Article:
Oct 06, 2022
BIOL 140B - Principles of Organismal Biology
Introduction to the study of the diversity of life with emphasis on the adaptation of organisms to different environments and their ecological interactions with emphasis on the comparative understanding of eukaryotic life. Lecture Units: 3; Lab Units: 1; Activity Units: 1.
Prerequisites: BIOL 140A with grade C- or better.
Equivalent Quarter Course: BIOL 1402 and BIOL 1403 both completed with grade C- or better.
Possible Instructional Methods: Entirely On-ground.
Grading: A-F or CR/NC (student choice).
Course Typically Offered: Fall & Spring
Student Learning Outcomes - Upon successful completion of this course students will be able to:
- Characterize the interactions between organisms and the living and non-living components of their habitats employing ecological principles;
- Describe the mechanisms by which energy flows and cycles in natural systems;
- Describe both adaptive and non-adaptive mechanisms of evolution and the role of these mechanisms in species formation, biological diversity and phylogenetic analyses.
- Describe and understand the mechanisms involved with the flow of genetic information both within and between populations;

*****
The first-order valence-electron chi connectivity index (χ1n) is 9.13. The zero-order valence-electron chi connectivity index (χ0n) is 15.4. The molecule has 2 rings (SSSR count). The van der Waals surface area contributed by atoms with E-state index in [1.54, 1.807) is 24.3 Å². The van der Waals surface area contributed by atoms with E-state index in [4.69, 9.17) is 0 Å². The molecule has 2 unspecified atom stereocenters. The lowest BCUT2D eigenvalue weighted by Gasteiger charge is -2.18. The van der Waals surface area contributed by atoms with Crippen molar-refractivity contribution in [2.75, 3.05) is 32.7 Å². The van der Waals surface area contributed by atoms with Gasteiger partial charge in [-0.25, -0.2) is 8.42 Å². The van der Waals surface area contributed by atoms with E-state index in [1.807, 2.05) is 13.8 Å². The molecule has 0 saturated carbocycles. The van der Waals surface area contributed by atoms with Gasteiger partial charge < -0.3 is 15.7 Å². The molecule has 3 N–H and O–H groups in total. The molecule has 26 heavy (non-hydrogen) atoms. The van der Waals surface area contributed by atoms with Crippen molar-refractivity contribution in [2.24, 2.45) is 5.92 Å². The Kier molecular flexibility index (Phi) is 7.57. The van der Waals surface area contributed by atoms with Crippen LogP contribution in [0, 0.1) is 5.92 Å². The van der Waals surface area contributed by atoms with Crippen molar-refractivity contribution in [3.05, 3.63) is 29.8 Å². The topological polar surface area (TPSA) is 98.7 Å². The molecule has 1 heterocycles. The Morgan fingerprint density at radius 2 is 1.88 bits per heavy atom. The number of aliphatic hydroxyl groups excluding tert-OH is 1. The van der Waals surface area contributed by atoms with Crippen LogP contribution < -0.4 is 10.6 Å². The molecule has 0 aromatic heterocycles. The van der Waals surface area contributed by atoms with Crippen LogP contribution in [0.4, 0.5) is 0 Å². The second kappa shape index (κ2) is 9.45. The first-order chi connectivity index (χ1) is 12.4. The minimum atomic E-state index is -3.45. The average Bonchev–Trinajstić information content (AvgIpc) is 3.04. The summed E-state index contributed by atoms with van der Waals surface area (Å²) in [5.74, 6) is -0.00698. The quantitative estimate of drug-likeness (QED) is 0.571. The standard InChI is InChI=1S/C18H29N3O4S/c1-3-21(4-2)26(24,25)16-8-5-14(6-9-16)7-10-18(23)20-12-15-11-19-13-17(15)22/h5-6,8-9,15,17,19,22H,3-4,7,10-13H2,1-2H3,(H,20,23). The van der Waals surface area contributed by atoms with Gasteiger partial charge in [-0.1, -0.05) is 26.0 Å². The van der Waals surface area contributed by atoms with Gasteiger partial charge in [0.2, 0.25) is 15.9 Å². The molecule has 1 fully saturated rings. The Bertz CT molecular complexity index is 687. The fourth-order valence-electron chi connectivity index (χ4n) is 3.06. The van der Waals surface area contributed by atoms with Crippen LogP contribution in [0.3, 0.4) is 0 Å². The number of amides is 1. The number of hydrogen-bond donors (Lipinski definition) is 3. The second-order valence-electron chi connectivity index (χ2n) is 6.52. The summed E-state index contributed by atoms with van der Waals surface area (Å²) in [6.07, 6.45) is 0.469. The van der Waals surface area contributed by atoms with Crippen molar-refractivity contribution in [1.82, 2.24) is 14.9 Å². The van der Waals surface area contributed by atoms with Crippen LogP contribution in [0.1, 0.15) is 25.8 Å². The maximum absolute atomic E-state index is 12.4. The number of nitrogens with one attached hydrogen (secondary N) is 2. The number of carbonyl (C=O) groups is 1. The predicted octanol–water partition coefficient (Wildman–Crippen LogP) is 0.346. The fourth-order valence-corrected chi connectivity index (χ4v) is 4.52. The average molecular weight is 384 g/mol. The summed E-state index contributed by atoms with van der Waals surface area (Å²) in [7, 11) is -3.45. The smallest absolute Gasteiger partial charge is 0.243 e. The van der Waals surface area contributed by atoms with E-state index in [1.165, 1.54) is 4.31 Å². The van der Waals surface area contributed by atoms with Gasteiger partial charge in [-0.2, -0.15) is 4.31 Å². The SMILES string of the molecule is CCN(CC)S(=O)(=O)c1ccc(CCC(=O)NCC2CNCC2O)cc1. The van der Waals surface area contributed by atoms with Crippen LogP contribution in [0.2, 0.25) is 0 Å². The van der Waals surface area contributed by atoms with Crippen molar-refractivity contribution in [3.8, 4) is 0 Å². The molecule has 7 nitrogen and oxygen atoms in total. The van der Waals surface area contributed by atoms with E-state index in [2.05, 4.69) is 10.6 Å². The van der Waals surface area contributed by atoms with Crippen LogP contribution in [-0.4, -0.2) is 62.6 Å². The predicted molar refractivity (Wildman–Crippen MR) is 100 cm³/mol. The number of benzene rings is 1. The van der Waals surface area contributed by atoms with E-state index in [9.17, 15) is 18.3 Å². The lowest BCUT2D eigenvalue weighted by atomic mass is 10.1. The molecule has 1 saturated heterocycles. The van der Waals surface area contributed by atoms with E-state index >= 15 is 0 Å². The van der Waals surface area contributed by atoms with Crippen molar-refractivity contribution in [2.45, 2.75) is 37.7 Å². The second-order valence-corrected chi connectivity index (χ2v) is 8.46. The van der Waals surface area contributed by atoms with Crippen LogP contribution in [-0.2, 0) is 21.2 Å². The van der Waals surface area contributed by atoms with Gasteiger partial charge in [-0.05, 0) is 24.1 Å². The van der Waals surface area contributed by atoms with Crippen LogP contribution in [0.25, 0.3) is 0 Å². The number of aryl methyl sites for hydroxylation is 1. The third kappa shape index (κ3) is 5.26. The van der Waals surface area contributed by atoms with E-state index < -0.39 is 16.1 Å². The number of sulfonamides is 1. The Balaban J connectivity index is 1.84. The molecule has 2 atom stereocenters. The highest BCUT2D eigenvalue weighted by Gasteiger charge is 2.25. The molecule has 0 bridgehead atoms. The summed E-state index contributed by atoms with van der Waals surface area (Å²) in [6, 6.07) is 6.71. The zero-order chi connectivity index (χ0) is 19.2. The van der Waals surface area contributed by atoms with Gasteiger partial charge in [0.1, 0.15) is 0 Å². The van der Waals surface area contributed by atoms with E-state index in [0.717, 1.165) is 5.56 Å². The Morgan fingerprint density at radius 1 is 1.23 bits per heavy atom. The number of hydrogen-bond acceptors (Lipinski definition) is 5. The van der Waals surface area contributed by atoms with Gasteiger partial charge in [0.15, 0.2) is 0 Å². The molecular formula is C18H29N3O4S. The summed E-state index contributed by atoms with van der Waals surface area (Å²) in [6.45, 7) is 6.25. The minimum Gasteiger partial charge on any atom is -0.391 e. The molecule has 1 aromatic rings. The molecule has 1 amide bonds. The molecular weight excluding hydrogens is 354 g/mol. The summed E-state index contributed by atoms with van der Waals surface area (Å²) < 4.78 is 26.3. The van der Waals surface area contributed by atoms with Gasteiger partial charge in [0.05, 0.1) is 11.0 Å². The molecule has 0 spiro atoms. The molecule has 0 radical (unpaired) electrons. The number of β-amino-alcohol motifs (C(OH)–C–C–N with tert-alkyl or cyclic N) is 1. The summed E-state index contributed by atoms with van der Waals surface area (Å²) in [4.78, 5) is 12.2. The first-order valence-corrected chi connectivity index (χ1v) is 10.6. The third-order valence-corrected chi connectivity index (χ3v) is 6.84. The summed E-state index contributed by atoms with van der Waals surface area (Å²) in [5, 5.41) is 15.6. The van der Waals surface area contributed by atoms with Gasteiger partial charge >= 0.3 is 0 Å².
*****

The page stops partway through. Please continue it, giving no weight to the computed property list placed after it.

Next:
- Understand the basic characteristics between Bacteria, Eukarya, Archaea and viruses;
- Describe the process of photosynthesis and its variants;
- Identify the roles of the major input, intermediate and output molecules of the process;
- Discuss the relationship between form, function and regulation of internal environments as exhibited by the major Eukaryotic phyla;
- Identify and describe the diversity and evolution of the major groups of Eukaryotic life, including animals, plants, fungi, and protists;
- Locate, comprehend, and utilize scientific information of various forms from reliable sources;
- Apply the steps of the scientific method to conduct laboratory investigations;
- Effectively communicate scientific information in written and verbal form;
- Synthesize information, think critically and solve critical thinking problems;
- Write clear, well-organized essays/responses to questions that demonstrate synthesis.
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